All the kitchens were brown and orange, with small tiles. Women wore clogs with cork heels, men wore safari suits, or slacks and pelaco shirts. Collars were big. At school, yo-yo experts would come to do a demonstration, and you could buy a Coke or Fanta yo yo from the milk bar, and pack of refill strings. You could actually do "walk-the-dog" properly because the strings spun properly. The only runners kids wore were volleys: there was no such thing as a kid in Nikes. Holidays were either camping or in el cheapo houses with bunks and floral linen. We were free-range, you could play on building sites, in creeks, tunnels. You could open the doors and windows on the trains, and one game was "swapping carriages." Beds were made with blankets and in winter, those thick sheets. Bedspreads were made from chenille and op-shops would have been a treasure-trove of '60s goodies, at bargain prices. The best ice creams were a golden gaytime or a drumstick (fancy) or choc wedge or eskimo pie (for the fussier eater) and the best lollies were musk sticks and snakes. You didn't eat Kettle Sea Salt and Cracked Pepper Chips, it was Lolly Gobble Bliss Bombs. The only type of dip was french onion, and that was exotic. You only ate out at Chinese, there was no Thai or Mongolian Beef BBQ. Fish was always, ALWAYS cooked. You could buy firecrackers at the milkbar and Guy Fawke's Night was the best. We'd play on the roof - of the house, the garage. We'd climb trees, eat fruit from the trees. Run through sprinklers. Make mud pies. You wouldn't talk about having sex, it would be "fingering", "pashing on" and "getting a root."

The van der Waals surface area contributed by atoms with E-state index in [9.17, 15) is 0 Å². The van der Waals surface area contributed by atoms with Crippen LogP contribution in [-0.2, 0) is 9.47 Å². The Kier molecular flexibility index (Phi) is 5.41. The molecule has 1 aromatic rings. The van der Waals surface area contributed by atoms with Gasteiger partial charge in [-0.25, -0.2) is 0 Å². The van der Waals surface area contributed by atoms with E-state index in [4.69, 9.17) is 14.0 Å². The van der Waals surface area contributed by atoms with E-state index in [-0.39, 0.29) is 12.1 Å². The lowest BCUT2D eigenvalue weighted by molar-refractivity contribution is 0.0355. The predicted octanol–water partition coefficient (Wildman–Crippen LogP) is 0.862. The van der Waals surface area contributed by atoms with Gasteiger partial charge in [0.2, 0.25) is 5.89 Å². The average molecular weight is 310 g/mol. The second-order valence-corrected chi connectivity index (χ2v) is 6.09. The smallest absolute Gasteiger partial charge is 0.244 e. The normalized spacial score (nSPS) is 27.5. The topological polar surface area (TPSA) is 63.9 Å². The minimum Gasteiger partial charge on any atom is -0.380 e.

Ramon Insertnamehere said...

You could buy firecrackers at the milkbar

Oohm yeah, that was ace.

So a few kids lost fingers and the occasional eye.


Bring back firecrackers

Louche said...

Holidays were either camping or in el cheapo houses with bunks and floral linen. Yup, and Bubble O' bill ice creams.

Personally, I don't miss long car trips in shitbox cars that overheated every 2 hours, while listening to Bob Dylan and inhaling dad's cigarette smoke.

TAB Cola was cool, as was playing on the street with all the neighbourhood kids until being called in for dinner.

wari lasi said...

Jesus Melba, what a memory you have! You are clearly not drinking enough. Shame on you.

Isn't it funny how just about everybody smoked? Everywhere. It's probably a good thing that it's far less prevalent now. But did we throw out the baby with the dishwater?

Anonymous said...

Back then, you could buy a packet of boiled lollies for tuppence, or a new bike for a few shilling.

We used to play down at the old used railway yard while father was away at the war battling the Jerries, and go off down to the old woods with a picnic basket full of scones and lashings of ginger beer, and have grand old adventures tracking down smugglers and fairies.

Whoops - too far back?

wari lasi said...

Time to adjust the dial on your time machine boogey.